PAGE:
Preparing for the Stock Market Crash Nobody is Predicting
Stock market declines, especially the violent kind we refer to as “crashes,” are pretty hard to predict — for every crash one or two visionaries emerge who called the market decline with unusual accuracy. In time, we generally conclude that these visionaries were more lucky than prescient, because there are no records of prognosticators who predict market crashes more than once.
But this time may be different — the Federal Reserve has been propping up the stock market through its quantitative easing program that forced interest rates to all-time lows and drove investors out of bonds and into stocks and those days may be coming to an end.
For one, the Fed can’t keep printing money to buy U.S. bonds. Bond purchases by the Fed, with printed money, account for about three-quarters of all Treasury bond purchases resulting in a Federal Reserve balance sheet that exceeds $3.6 trillion — one day, QE must come to an end.
Indeed, on June 19, 2013, Fed chairman Bernanke hinted that QE might slow from its recent pace — the stock market reacted with a hefty decline of 2.5 percent on June 20, 2013 and by June 24, 2013 — the stock market had declined almost 5 percent in less than a week.Now this isn’t a crash by any measure, but it might be a harbinger of things to come.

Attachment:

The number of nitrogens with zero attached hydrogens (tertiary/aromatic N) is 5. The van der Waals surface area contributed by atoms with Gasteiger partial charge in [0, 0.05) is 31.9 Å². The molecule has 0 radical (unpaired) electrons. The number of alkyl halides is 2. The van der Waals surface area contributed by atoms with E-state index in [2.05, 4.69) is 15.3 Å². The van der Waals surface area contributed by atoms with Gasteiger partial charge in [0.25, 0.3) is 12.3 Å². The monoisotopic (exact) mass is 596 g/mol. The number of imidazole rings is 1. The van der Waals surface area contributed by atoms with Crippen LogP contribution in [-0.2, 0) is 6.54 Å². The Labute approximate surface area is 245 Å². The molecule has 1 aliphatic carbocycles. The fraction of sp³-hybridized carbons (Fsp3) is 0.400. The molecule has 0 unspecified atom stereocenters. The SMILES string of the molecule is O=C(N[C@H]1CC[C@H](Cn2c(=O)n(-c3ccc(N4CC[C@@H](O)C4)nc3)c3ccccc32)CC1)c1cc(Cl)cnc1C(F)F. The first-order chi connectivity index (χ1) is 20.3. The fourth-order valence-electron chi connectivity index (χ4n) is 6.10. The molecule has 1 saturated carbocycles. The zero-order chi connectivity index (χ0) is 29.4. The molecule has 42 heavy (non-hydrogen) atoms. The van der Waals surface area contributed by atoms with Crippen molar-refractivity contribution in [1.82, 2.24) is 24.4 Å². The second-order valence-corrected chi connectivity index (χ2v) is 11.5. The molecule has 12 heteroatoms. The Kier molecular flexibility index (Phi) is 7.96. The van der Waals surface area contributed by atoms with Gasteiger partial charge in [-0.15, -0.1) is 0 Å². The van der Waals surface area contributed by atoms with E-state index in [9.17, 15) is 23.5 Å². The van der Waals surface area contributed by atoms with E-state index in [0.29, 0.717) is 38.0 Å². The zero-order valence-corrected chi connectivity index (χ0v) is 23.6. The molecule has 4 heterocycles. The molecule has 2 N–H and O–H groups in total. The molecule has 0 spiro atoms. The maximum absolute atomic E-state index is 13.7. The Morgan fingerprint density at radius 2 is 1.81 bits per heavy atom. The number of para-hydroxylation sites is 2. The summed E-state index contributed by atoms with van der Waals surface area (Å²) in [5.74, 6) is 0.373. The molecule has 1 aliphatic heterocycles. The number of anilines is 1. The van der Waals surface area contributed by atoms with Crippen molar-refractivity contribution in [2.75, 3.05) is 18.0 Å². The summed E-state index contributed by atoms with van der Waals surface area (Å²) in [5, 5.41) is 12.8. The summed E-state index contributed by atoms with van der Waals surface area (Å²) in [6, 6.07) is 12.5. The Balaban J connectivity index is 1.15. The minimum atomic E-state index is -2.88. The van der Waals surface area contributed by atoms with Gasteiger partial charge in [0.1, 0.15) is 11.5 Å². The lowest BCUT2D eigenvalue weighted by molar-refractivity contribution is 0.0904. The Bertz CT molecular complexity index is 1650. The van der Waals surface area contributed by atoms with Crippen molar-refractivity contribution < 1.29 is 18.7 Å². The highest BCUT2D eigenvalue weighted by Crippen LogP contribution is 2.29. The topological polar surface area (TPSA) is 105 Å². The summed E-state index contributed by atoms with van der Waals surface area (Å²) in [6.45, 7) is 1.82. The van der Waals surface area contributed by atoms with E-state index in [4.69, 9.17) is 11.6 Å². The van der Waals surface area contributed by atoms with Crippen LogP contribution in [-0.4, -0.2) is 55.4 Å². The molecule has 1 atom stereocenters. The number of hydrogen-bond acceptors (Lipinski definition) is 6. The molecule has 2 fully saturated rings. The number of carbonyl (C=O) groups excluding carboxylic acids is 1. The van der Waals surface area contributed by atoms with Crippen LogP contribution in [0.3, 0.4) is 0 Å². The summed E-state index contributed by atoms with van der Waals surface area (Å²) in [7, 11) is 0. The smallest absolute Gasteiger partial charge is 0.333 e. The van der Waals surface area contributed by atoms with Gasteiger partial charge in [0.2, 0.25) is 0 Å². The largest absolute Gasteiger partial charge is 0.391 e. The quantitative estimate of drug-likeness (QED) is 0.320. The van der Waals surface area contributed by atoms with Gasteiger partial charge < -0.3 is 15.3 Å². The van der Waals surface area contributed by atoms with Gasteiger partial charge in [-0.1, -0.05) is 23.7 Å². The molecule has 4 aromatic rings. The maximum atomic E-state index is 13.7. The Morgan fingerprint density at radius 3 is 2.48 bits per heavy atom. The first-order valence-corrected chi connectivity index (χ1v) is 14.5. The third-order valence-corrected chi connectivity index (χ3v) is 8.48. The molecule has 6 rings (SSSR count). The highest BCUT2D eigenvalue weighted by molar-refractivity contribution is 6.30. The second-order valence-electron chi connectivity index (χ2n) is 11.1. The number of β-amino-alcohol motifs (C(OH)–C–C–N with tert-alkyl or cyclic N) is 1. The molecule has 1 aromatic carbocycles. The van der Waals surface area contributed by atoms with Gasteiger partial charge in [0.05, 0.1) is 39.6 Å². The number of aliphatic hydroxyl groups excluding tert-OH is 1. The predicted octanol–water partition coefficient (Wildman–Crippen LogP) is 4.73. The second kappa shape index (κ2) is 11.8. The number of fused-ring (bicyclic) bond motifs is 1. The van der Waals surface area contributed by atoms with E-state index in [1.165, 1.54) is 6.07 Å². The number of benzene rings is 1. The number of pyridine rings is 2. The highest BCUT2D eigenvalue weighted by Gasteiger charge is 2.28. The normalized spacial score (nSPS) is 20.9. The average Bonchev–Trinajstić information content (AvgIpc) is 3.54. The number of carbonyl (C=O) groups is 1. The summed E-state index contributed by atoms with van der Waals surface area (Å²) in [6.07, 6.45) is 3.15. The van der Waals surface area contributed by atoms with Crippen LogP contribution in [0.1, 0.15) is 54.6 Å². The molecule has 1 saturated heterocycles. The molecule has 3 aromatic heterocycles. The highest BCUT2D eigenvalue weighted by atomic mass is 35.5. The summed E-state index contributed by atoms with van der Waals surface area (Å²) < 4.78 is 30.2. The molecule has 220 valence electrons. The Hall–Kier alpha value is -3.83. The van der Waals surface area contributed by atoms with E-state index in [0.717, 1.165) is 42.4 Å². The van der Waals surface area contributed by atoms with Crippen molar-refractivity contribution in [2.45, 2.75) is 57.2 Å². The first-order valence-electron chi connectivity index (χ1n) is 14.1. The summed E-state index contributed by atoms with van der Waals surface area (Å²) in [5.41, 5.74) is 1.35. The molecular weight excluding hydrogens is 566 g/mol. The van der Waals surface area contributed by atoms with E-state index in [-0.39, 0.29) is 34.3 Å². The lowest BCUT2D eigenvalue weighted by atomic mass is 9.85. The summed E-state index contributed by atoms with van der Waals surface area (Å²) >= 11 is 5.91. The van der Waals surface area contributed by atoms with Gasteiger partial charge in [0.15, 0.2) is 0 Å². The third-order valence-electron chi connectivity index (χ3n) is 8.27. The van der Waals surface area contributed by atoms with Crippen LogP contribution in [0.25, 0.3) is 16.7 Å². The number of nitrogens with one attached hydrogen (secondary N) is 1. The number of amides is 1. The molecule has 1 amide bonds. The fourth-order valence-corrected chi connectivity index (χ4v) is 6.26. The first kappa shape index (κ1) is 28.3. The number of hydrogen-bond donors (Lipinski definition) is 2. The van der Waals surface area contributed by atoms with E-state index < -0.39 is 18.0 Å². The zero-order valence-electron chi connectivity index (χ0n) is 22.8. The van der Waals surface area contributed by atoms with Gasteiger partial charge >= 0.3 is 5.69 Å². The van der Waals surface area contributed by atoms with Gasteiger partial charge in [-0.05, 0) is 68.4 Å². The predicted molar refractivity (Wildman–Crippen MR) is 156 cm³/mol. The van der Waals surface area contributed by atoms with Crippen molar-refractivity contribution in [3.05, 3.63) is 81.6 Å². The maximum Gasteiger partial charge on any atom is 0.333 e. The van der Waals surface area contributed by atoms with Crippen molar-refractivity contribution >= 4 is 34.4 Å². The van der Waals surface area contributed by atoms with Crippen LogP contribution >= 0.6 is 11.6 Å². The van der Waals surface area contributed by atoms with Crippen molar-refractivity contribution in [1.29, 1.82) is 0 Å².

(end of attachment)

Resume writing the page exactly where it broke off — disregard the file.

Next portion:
Here’s where the predictability thesis come in!
We know that the market won’t like any reduction in Fed purchases. So what will happen when the Fed not only reduces its bond purchases, but stops them altogether? Hasn’t the market told us how it will react?
Most investors have substantial gains in 2013. Stock are up 17 percent through late August 2013 and investors are eager to protect their gains.
One obvious solution — buy out-of-the-money S&P 500 puts so that the protection covers only a major decline.
What about just selling out of the market and waiting out the crash? Here’s a reason not to do that: many professionals are predicting a correction in stock prices. Stock crashes inevitably occur when least expected, and almost never when the pundits are predicting one. So buying some insurance may be the best bet, not getting out completely.
Tags: 2013 Stock Market Crash, Fed Chairman Bernanke, Federal Reserve, Gains in 2013, Predicting a Correction in Stock Prices, Preparing for the Stock Market Crash, QE, Quantitative Easing, S&P 500 Puts, Stock Crashes, Stock Market Crashes, Stock Market Crashes are Hard to Predict, Stock Market Declines